ClinGen Dosage Sensitivity Curation Page

WAC

  • Curation Status: Complete

Location Information

  • 10p12.1|10p12.1-p11.2
  • GRCh37/hg19 chr10: 28,821,517-28,912,041
  • View: NCBI | Ensembl | UCSC
  • GRCh38/hg38 chr10: 28,532,772-28,623,112
  • View: NCBI | Ensembl | UCSC
Select assembly: (NC_000010.10) (NC_000010.11)
Evidence for haploinsufficiency phenotype
PubMed ID Description
26757981 Lugtenberg et al. (2017) identified 10 individuals with de novo loss of function variants in WAC (4 nonsense, 1 exonal del, 5 frameshift) in a cohort of 2300 individuals with unexplained intellectual disability (ID) using whole exome sequencing (WES) and subsequent targeted testing. All but one individual had mild-to-severe ID accompanied by language and motor delay. In addition, individuals showed a variety of neurological problems including hypotonia (6/9), with remarkable manifestation in the oral region resulting in dysarthria, and behavioral problems (10/10). The latter recurrently included autism (4/9), anxiety (3/10), concentration disorder (4/10) and/or sleep disturbance (6/10). Other overlapping features consisted of unexplained reduced vision (3/9) and respiratory problems (7/9) with recurrent respiratory infections reported most often (5/7). Notably, all individuals had overlapping facial dysmorphisms consisting of a square shape of the face, deep set eyes, long palpebral fissures, broad mouth and broad chin. NOTE: One individual (previously reported by De Ligt 2012) also carried a de novo mutation in the MIB1 gene (autosomal dominant for Left ventricular noncompaction 7, OMIM:615092), and it has been reported twice in ExAC. Moreover, one missense and one nonsense mutation in MIB1 were identified previously and segregated each in two large dominant families with cardiomyopathy, but without ID. Therefore, its contribution as a potential modifier of the more severe phenotype is unlikely.
26264232 DeSanto et al. (2015) used WES and identified 6 patients with idiopathic ID and de novo WAC loss of function mutations (3 nonsense, 2 frameshift). Clinical findings included developmental delay (6/6), hypotonia (6/6), behavioral problems (5/6), eye abnormalities (5/6), constipation (5/6), feeding difficulties (4/6), seizures (2/6) and sleep problems (2/6). All patients exhibited common dysmorphic features, including broad/prominent forehead, synophrys and/or bushy eyebrows, depressed nasal bridge, and bulbous nasal tip. Posteriorly rotated ears, hirsutism, deep-set eyes, thin upper lip, inverted nipples, hearing loss and branchial cleft anomalies were also noted. Germline mosaicism has been suggested in genotypically normal parents of affected siblings carrying nonsense variants (patient 1 & 2). NOTE: Patient 4 also has a de novo missense variant in the MED12 gene (X-linked recessive) that is conserved in vertebrates but is predicted to be benign by SIFT and PolyPhen.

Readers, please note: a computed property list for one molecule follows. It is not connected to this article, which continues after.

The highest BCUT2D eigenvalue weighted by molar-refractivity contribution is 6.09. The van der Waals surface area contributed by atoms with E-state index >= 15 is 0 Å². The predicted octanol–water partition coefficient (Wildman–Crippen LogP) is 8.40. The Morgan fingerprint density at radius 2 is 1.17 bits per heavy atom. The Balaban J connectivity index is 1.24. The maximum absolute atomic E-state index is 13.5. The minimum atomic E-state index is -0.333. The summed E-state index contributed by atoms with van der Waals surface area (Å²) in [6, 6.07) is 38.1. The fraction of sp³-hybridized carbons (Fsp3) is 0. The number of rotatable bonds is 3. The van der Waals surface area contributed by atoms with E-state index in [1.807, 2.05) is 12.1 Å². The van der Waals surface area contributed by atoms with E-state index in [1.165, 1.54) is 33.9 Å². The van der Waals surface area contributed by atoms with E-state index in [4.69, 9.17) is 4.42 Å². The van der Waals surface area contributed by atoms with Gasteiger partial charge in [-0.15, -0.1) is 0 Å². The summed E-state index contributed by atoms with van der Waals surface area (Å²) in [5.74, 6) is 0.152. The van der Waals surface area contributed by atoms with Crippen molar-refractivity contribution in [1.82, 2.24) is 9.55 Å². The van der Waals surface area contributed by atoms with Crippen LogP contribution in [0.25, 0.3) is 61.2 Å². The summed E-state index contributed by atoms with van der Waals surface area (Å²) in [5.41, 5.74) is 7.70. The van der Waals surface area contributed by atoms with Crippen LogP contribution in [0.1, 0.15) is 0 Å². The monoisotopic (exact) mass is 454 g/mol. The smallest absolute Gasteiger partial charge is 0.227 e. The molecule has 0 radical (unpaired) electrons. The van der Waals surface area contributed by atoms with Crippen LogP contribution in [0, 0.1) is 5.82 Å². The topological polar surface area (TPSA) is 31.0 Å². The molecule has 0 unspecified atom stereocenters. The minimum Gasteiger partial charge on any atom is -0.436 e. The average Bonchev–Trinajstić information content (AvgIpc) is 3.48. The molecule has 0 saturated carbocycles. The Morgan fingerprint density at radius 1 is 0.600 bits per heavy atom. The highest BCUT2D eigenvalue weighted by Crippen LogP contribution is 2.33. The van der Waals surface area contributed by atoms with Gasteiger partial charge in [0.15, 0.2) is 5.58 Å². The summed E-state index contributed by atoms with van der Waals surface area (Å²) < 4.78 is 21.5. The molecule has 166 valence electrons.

28263302 Yuen et al (2017) used whole genome sequencing (WGS) on 5,205 samples from families with ASD and identified 18 new candidate ASD-risk genes including WAC. 1 individual had a de novo frameshift mutation and a phenotype including speech language impairment, hyperactivity, sleep issues, shallow mid facial area, fairly prominent eyelids, hypertelorism, slightly prominent forehead, mildly broad great toe, other toes look short relative to the feet, mild low to mid frequency hearing loss, and EEG - Focal epileptiform discharge in left temporal region.
26795593 Helbig et al. (2016) used WES and subsequent targeted sequencing of 1131 patients with or without epilepsy, identifying a de novo nonsense mutation in a patient with infancy-onset unclassified epilepsy.
25356899 Hamdan et al. (2014) performed WES on 41 probands with moderate or severe ID and their parents and identified a frameshift variant in an individual with moderate ID without any distinguishing features.
26325558

Haploinsufficiency phenotype comments:

Additional Evidence: PMID: 25363768 Iossifov et al. 2014 used WES on >2500 families with a proband with ASD and identified a de novo frameshift variant in one individual. PMID: 25533962 Deciphering Developmental Disorders Study (2015) used a genotype-driven approach by studying 1,133 children with severe, undiagnosed developmental disorders. Using WES and array, the authors discovered 12 novel genes associated with developmental disorders including one individual with a variant in the gene WAC.

  • Triplosensitivity score: 0
  • Strength of Evidence (disclaimer): No evidence for dosage pathogenicity

Triplosensitivity phenotype comment:

Currently there is no literature of duplications involving only the WAC gene.